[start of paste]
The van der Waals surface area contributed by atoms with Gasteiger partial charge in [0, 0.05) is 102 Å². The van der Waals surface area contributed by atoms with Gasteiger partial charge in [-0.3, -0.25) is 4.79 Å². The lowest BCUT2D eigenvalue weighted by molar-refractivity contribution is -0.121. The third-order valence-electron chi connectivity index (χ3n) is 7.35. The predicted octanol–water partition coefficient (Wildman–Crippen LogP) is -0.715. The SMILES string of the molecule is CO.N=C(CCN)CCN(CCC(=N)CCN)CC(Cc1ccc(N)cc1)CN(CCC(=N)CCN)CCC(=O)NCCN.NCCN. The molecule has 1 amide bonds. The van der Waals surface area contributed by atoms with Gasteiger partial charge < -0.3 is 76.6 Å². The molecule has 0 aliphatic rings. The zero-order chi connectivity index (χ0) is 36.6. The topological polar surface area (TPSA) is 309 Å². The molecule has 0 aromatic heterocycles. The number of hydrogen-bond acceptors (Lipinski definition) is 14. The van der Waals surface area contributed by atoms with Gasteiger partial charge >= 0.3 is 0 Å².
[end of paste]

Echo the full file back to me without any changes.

The van der Waals surface area contributed by atoms with Gasteiger partial charge in [0, 0.05) is 102 Å². The van der Waals surface area contributed by atoms with Gasteiger partial charge in [-0.3, -0.25) is 4.79 Å². The lowest BCUT2D eigenvalue weighted by molar-refractivity contribution is -0.121. The third-order valence-electron chi connectivity index (χ3n) is 7.35. The predicted octanol–water partition coefficient (Wildman–Crippen LogP) is -0.715. The SMILES string of the molecule is CO.N=C(CCN)CCN(CCC(=N)CCN)CC(Cc1ccc(N)cc1)CN(CCC(=N)CCN)CCC(=O)NCCN.NCCN. The molecule has 1 amide bonds. The van der Waals surface area contributed by atoms with Gasteiger partial charge < -0.3 is 76.6 Å². The molecule has 0 aliphatic rings. The zero-order chi connectivity index (χ0) is 36.6. The topological polar surface area (TPSA) is 309 Å². The molecule has 0 aromatic heterocycles. The number of hydrogen-bond acceptors (Lipinski definition) is 14. The van der Waals surface area contributed by atoms with Gasteiger partial charge >= 0.3 is 0 Å².